Friday, December 5, 2014

Philippe d'Auvergne, British Spymaster of the French Revolutionary Wars

by Mark Patton

There are some stories that a novelist cannot make up, because they would appear improbable, but some such stories also happen to be true, as in the case of the life-story of Philippe d'Auvergne. A novelist inventing such a story, however, might be tempted to give it a happy ending, and that, sadly, is where the real history lets us down.

He was born on the island of Jersey, to an ancient and well-connected family. His father, Charles, had been ADC to the 3rd Duke of Marlborough, and his mother was the daughter of the island's Bailiff, Philippe Le Geyt. He grew up bilingual in English and French, and, at the age of fifteen, he joined the Royal Navy as a midshipman. He served aboard HMS Racehorse on an Arctic expedition in 1773, and later took part in the Battle of Bunker Hill, ferrying troops and marines to various points around the Boston coast. In 1779 his ship, HMS Arethusa, was sunk in an engagement off the Ushant Islands of Brittany. He survived, but was taken prisoner.

Philippe d'Auvergne.
image is in the Public Domain)

It was in the prison of Carhaix that he had an encounter which would change the course of his life. Godefroy de la Tour d'Auvergne, Duc de Bouillon, learned of his captivity, agreed to pay bail for him, and moved him to the comfort of his chateau in Normandy. If Philippe and Godefroy were related at all, it was as very distant cousins (Philippe's family had been established on Jersey since the 14th Century), but Godefroy was in need of an heir, since his only legitimate son, Jacques Leopold, was both physically and mentally disabled. Although the duke did not formally adopt Philippe until 1789, it is reasonably clear that this was what he had in mind. He pulled strings to allow Philippe to return home as part of a prisoner exchange.

The Chateau de Navarre,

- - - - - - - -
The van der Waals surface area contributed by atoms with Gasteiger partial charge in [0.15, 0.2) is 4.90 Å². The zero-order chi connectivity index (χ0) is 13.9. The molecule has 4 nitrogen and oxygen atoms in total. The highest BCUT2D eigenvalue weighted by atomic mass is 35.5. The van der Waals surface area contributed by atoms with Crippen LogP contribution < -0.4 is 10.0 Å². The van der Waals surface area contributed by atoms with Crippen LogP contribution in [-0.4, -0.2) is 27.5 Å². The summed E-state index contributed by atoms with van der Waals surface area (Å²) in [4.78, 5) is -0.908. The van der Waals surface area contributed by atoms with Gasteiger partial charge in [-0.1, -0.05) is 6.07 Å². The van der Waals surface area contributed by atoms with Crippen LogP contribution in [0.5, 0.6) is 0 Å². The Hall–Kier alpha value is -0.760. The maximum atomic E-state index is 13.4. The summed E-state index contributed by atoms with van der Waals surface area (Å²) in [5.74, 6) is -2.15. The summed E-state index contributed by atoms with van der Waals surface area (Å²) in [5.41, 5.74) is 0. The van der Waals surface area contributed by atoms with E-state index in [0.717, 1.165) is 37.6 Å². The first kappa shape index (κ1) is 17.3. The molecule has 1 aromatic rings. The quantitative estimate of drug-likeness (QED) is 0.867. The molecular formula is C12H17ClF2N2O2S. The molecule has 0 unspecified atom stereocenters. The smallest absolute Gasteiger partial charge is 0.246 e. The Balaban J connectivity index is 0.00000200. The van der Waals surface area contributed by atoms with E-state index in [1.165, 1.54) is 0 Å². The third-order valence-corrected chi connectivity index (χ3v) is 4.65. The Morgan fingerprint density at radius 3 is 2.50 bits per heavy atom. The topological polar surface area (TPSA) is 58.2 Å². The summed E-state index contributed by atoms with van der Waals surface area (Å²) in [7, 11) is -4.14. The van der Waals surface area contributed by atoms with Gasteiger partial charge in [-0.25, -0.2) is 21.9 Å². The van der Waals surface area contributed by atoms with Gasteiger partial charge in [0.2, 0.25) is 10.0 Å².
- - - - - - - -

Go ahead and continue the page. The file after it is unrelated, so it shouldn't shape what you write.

near Evreux, in Normandy,
where Philippe spent time with his adoptive family
(image is in the Public Domain).

Philippe resumed his naval career, and was given the command of HMS Lark, sailing with Commodore Johnson's force in 1781 in an attempt to take the Cape Colony from the Dutch. The expedition was a failure, and Commodore Johnson conceived the extraordinary idea of establishing a colony on the tiny remote island of Trinidade, in the South Atlantic. Philippe was put in charge of this project, which I have described in an earlier blog-post. It was a disaster which could so easily have turned into a tragedy. The crops they had planted failed, the animals died of starvation or disease, and the 27 men and one woman on the island with Philippe would have starved themselves, but for a chance rescue by HMS Bristol.

In 1791, the Duc de Bouillon confirmed Philippe as the heir to his duchy (a tiny territory, now in Belgium) but, in 1793, the old duke having died, Bouillon was forcibly annexed to France. Britain and France were, by this time, at war, and Philippe, now a commodore, was given command of a small squadron of ships protecting the Channel Islands. It was a prescient move because, in 1794, the French Committee for Public Safety ordered the capture of the islands and moved an army to Saint-Malo in readiness.